Shortly before Dad (Mr. Cornelius) died at age 91 in February 2001, I asked him about his early days of coaching and he could still name all of the teams they played against and many of the player’s names as well.



Epitaph for a Public Servant, Tampa Tribune, October 24, 2005

(Graduate of ZHS, Member of first football team)

As a Florida public relations counselor, I’ve worked political campaigns with candidates for city council, state legislature, Congress and governor. They’re all different; they’re all the same. They are fun; they are nightmares. They are, I suppose, as bedrock American as you can get, although, contrary to Hollywood scripts, the charlatan often wins and the most qualified candidate frequently loses.

Remember the Abscam scandals in Washington in 1980, when a hidden camera revealed Congressman Kelly stuffing his pockets? Well, he had been a client. I’d worked to elect him during his last campaign.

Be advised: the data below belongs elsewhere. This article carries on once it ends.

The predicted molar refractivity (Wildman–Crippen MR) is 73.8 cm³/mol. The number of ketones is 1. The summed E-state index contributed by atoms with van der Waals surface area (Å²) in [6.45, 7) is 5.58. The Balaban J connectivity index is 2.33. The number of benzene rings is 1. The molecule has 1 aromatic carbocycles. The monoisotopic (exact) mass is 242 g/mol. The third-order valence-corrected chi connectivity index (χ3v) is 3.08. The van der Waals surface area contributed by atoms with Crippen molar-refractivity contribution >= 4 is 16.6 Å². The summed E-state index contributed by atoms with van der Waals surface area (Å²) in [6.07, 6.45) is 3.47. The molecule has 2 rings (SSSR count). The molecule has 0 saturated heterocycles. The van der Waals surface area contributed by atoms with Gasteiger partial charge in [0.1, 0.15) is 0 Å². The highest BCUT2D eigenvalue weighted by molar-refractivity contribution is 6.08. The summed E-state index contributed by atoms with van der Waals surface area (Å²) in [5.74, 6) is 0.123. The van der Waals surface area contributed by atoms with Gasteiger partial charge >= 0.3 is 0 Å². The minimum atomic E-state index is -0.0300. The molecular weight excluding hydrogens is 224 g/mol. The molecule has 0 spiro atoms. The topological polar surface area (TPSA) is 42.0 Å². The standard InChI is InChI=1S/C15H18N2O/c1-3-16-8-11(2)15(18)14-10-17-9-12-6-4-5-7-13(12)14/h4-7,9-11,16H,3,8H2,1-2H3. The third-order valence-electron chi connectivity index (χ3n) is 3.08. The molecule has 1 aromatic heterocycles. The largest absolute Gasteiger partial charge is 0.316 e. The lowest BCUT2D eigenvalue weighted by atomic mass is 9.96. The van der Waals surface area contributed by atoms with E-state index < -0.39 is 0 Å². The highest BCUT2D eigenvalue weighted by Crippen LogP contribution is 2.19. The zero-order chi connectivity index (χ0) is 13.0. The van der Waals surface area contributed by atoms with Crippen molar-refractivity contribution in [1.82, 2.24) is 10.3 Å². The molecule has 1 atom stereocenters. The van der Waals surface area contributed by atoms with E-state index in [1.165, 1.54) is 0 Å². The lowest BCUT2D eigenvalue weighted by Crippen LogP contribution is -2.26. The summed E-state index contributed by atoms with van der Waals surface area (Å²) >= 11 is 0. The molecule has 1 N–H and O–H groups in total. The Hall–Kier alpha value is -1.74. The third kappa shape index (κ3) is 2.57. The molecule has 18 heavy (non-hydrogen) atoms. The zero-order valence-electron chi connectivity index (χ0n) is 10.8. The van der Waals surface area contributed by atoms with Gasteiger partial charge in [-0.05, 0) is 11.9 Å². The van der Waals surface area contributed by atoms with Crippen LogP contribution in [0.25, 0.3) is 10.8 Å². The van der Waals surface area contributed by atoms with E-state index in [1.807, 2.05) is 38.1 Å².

Kelly was curiously appealing. He was tall and handsome with a body hardened from regular exercise. His Marine Corps-trained voice resounded, but to spend more than a few minutes talking to Kelly was discomforting. His words sounded friendly, but they were not truly conversational; you were listening to his personal credo disguised as small talk. Then the realization came that this man was tiptoeing down a fine line between brilliance and mania.

One day in Washington, lunching on bean soup in the House dining room, he began telling me about a meeting he’d attended.
His story of how he had won the day seemed overly dramatic for a routine committee meeting, and I sensed he was honing and filing his version of the morning’s congressional activity in some private and ethereal library of his mind.

When Kelly ran for Congress from Florida in 1974, he pulled into the camp by his campaign manager, R.Z. “Sandy” Safley, who later became a state legislator in Pinellas County. A few weeks into the campaign, we realized that we had a problem.
Kelly seemed to agree to our plans and strategy, but out on the campaign trail, he marched to the rhythm of a drummer we never heard. For instance, there was his “sanity certificate.”